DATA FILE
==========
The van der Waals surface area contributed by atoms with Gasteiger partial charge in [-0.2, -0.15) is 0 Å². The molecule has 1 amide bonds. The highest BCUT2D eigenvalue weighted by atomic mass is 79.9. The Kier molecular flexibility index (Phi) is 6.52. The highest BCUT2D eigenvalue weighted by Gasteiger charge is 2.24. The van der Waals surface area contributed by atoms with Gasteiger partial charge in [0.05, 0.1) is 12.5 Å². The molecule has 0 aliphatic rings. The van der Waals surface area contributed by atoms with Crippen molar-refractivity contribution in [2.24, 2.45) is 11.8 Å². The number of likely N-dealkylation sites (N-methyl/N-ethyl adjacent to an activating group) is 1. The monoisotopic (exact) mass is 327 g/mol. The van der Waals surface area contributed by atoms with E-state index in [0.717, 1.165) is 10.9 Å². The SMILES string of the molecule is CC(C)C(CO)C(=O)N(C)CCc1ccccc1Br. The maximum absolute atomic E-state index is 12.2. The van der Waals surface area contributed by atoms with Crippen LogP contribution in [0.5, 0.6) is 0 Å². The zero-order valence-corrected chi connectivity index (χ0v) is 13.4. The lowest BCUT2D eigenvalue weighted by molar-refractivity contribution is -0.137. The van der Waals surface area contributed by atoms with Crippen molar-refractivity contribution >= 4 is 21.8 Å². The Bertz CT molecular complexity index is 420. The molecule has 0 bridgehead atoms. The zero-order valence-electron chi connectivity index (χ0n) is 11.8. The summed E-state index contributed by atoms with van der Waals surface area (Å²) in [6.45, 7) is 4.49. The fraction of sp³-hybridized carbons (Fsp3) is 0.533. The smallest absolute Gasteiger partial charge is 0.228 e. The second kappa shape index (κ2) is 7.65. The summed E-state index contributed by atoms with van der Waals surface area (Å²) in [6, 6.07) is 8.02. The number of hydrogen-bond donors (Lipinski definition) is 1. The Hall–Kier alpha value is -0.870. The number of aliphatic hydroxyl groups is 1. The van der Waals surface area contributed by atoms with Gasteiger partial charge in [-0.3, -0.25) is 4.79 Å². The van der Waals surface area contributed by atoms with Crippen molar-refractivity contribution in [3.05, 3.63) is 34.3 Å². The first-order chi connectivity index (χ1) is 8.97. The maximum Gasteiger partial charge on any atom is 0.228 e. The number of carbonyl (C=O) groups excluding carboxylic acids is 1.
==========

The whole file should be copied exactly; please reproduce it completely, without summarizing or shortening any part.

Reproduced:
The van der Waals surface area contributed by atoms with Gasteiger partial charge in [-0.2, -0.15) is 0 Å². The molecule has 1 amide bonds. The highest BCUT2D eigenvalue weighted by atomic mass is 79.9. The Kier molecular flexibility index (Phi) is 6.52. The highest BCUT2D eigenvalue weighted by Gasteiger charge is 2.24. The van der Waals surface area contributed by atoms with Gasteiger partial charge in [0.05, 0.1) is 12.5 Å². The molecule has 0 aliphatic rings. The van der Waals surface area contributed by atoms with Crippen molar-refractivity contribution in [2.24, 2.45) is 11.8 Å². The number of likely N-dealkylation sites (N-methyl/N-ethyl adjacent to an activating group) is 1. The monoisotopic (exact) mass is 327 g/mol. The van der Waals surface area contributed by atoms with E-state index in [0.717, 1.165) is 10.9 Å². The SMILES string of the molecule is CC(C)C(CO)C(=O)N(C)CCc1ccccc1Br. The maximum absolute atomic E-state index is 12.2. The van der Waals surface area contributed by atoms with Crippen LogP contribution in [0.5, 0.6) is 0 Å². The zero-order valence-corrected chi connectivity index (χ0v) is 13.4. The lowest BCUT2D eigenvalue weighted by molar-refractivity contribution is -0.137. The van der Waals surface area contributed by atoms with Crippen molar-refractivity contribution >= 4 is 21.8 Å². The Bertz CT molecular complexity index is 420. The molecule has 0 bridgehead atoms. The zero-order valence-electron chi connectivity index (χ0n) is 11.8. The summed E-state index contributed by atoms with van der Waals surface area (Å²) in [6.45, 7) is 4.49. The fraction of sp³-hybridized carbons (Fsp3) is 0.533. The smallest absolute Gasteiger partial charge is 0.228 e. The second kappa shape index (κ2) is 7.65. The summed E-state index contributed by atoms with van der Waals surface area (Å²) in [6, 6.07) is 8.02. The number of hydrogen-bond donors (Lipinski definition) is 1. The Hall–Kier alpha value is -0.870. The number of aliphatic hydroxyl groups is 1. The van der Waals surface area contributed by atoms with Gasteiger partial charge in [-0.3, -0.25) is 4.79 Å². The van der Waals surface area contributed by atoms with Crippen molar-refractivity contribution in [3.05, 3.63) is 34.3 Å². The first-order chi connectivity index (χ1) is 8.97. The maximum Gasteiger partial charge on any atom is 0.228 e. The number of carbonyl (C=O) groups excluding carboxylic acids is 1.